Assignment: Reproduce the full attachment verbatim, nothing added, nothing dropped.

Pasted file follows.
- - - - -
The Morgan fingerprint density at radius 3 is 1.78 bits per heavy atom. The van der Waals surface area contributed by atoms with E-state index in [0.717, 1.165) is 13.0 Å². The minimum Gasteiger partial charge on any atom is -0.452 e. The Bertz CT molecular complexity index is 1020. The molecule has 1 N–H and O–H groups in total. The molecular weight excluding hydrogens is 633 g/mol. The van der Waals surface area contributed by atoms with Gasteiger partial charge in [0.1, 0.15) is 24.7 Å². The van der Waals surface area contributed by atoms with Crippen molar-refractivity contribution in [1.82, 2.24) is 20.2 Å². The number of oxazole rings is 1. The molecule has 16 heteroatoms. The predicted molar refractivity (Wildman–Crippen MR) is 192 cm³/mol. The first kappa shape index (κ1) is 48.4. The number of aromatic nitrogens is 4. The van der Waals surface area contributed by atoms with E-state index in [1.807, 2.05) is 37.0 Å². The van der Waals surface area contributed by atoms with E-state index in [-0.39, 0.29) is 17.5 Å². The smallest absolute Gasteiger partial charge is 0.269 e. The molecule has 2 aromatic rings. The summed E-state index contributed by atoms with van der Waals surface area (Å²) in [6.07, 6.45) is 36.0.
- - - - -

The Morgan fingerprint density at radius 3 is 1.78 bits per heavy atom. The van der Waals surface area contributed by atoms with E-state index in [0.717, 1.165) is 13.0 Å². The minimum Gasteiger partial charge on any atom is -0.452 e. The Bertz CT molecular complexity index is 1020. The molecule has 1 N–H and O–H groups in total. The molecular weight excluding hydrogens is 633 g/mol. The van der Waals surface area contributed by atoms with Gasteiger partial charge in [0.1, 0.15) is 24.7 Å². The van der Waals surface area contributed by atoms with Crippen molar-refractivity contribution in [1.82, 2.24) is 20.2 Å². The number of oxazole rings is 1. The molecule has 16 heteroatoms. The predicted molar refractivity (Wildman–Crippen MR) is 192 cm³/mol. The first kappa shape index (κ1) is 48.4. The number of aromatic nitrogens is 4. The van der Waals surface area contributed by atoms with E-state index in [1.807, 2.05) is 37.0 Å². The van der Waals surface area contributed by atoms with E-state index in [-0.39, 0.29) is 17.5 Å². The smallest absolute Gasteiger partial charge is 0.269 e. The molecule has 2 aromatic rings. The summed E-state index contributed by atoms with van der Waals surface area (Å²) in [6.07, 6.45) is 36.0.